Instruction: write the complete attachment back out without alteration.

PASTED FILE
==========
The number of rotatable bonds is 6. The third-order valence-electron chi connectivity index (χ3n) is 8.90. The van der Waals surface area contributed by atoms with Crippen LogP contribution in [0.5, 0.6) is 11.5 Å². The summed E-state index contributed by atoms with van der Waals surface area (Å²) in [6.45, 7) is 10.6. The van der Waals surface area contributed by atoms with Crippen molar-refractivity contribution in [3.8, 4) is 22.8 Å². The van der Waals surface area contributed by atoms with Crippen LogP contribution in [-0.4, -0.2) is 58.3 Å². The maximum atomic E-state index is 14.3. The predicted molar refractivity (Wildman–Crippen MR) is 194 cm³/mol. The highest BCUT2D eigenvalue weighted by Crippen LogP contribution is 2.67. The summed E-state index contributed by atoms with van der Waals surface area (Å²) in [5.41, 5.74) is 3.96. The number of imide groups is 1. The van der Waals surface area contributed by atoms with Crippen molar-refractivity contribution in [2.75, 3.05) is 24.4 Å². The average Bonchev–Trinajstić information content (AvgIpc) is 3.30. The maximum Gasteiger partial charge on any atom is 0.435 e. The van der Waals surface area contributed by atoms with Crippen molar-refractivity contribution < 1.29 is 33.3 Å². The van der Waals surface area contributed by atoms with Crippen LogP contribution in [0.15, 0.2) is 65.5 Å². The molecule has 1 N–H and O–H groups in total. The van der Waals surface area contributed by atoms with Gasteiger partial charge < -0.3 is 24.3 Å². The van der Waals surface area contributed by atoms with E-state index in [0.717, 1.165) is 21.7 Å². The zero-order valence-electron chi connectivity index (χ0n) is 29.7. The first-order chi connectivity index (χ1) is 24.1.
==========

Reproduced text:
The number of rotatable bonds is 6. The third-order valence-electron chi connectivity index (χ3n) is 8.90. The van der Waals surface area contributed by atoms with Crippen LogP contribution in [0.5, 0.6) is 11.5 Å². The summed E-state index contributed by atoms with van der Waals surface area (Å²) in [6.45, 7) is 10.6. The van der Waals surface area contributed by atoms with Crippen molar-refractivity contribution in [3.8, 4) is 22.8 Å². The van der Waals surface area contributed by atoms with Crippen LogP contribution in [-0.4, -0.2) is 58.3 Å². The maximum atomic E-state index is 14.3. The predicted molar refractivity (Wildman–Crippen MR) is 194 cm³/mol. The highest BCUT2D eigenvalue weighted by Crippen LogP contribution is 2.67. The summed E-state index contributed by atoms with van der Waals surface area (Å²) in [5.41, 5.74) is 3.96. The number of imide groups is 1. The van der Waals surface area contributed by atoms with Crippen molar-refractivity contribution in [2.75, 3.05) is 24.4 Å². The average Bonchev–Trinajstić information content (AvgIpc) is 3.30. The maximum Gasteiger partial charge on any atom is 0.435 e. The van der Waals surface area contributed by atoms with Crippen molar-refractivity contribution < 1.29 is 33.3 Å². The van der Waals surface area contributed by atoms with Crippen LogP contribution in [0.15, 0.2) is 65.5 Å². The molecule has 1 N–H and O–H groups in total. The van der Waals surface area contributed by atoms with Gasteiger partial charge < -0.3 is 24.3 Å². The van der Waals surface area contributed by atoms with E-state index in [0.717, 1.165) is 21.7 Å². The zero-order valence-electron chi connectivity index (χ0n) is 29.7. The first-order chi connectivity index (χ1) is 24.1.